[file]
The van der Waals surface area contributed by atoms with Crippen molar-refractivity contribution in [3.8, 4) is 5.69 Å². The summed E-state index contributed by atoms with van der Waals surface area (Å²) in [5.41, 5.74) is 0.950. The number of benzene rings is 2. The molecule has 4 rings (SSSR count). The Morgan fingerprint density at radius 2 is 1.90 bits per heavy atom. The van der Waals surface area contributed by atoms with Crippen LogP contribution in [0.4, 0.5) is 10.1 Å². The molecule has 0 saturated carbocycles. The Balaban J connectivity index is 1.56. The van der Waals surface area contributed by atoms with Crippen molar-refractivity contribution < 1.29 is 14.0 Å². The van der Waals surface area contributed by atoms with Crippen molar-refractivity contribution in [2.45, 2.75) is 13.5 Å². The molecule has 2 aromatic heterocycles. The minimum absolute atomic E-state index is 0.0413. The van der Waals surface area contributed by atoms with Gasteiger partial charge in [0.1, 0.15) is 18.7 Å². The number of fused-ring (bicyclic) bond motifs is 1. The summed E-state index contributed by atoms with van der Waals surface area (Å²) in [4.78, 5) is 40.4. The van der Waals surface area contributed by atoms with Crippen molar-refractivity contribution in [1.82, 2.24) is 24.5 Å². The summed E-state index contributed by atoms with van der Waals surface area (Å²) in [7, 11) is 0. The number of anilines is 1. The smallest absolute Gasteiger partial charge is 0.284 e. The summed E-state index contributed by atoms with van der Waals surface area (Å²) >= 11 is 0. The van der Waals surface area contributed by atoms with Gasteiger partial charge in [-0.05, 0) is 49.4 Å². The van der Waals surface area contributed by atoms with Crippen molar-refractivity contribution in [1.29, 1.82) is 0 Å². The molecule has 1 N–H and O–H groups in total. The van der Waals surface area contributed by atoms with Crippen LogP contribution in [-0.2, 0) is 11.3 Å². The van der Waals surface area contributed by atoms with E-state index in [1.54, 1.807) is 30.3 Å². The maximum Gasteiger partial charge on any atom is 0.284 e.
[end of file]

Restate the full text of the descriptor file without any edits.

The van der Waals surface area contributed by atoms with Crippen molar-refractivity contribution in [3.8, 4) is 5.69 Å². The summed E-state index contributed by atoms with van der Waals surface area (Å²) in [5.41, 5.74) is 0.950. The number of benzene rings is 2. The molecule has 4 rings (SSSR count). The Morgan fingerprint density at radius 2 is 1.90 bits per heavy atom. The van der Waals surface area contributed by atoms with Crippen LogP contribution in [0.4, 0.5) is 10.1 Å². The molecule has 0 saturated carbocycles. The Balaban J connectivity index is 1.56. The van der Waals surface area contributed by atoms with Crippen molar-refractivity contribution < 1.29 is 14.0 Å². The van der Waals surface area contributed by atoms with Crippen molar-refractivity contribution in [2.45, 2.75) is 13.5 Å². The molecule has 2 aromatic heterocycles. The minimum absolute atomic E-state index is 0.0413. The van der Waals surface area contributed by atoms with Gasteiger partial charge in [0.1, 0.15) is 18.7 Å². The number of fused-ring (bicyclic) bond motifs is 1. The summed E-state index contributed by atoms with van der Waals surface area (Å²) in [4.78, 5) is 40.4. The van der Waals surface area contributed by atoms with Crippen molar-refractivity contribution in [1.82, 2.24) is 24.5 Å². The summed E-state index contributed by atoms with van der Waals surface area (Å²) in [7, 11) is 0. The number of anilines is 1. The smallest absolute Gasteiger partial charge is 0.284 e. The summed E-state index contributed by atoms with van der Waals surface area (Å²) >= 11 is 0. The van der Waals surface area contributed by atoms with Gasteiger partial charge in [-0.05, 0) is 49.4 Å². The van der Waals surface area contributed by atoms with Crippen molar-refractivity contribution in [1.29, 1.82) is 0 Å². The molecule has 1 N–H and O–H groups in total. The van der Waals surface area contributed by atoms with Crippen LogP contribution in [-0.2, 0) is 11.3 Å². The van der Waals surface area contributed by atoms with E-state index in [1.54, 1.807) is 30.3 Å². The maximum Gasteiger partial charge on any atom is 0.284 e.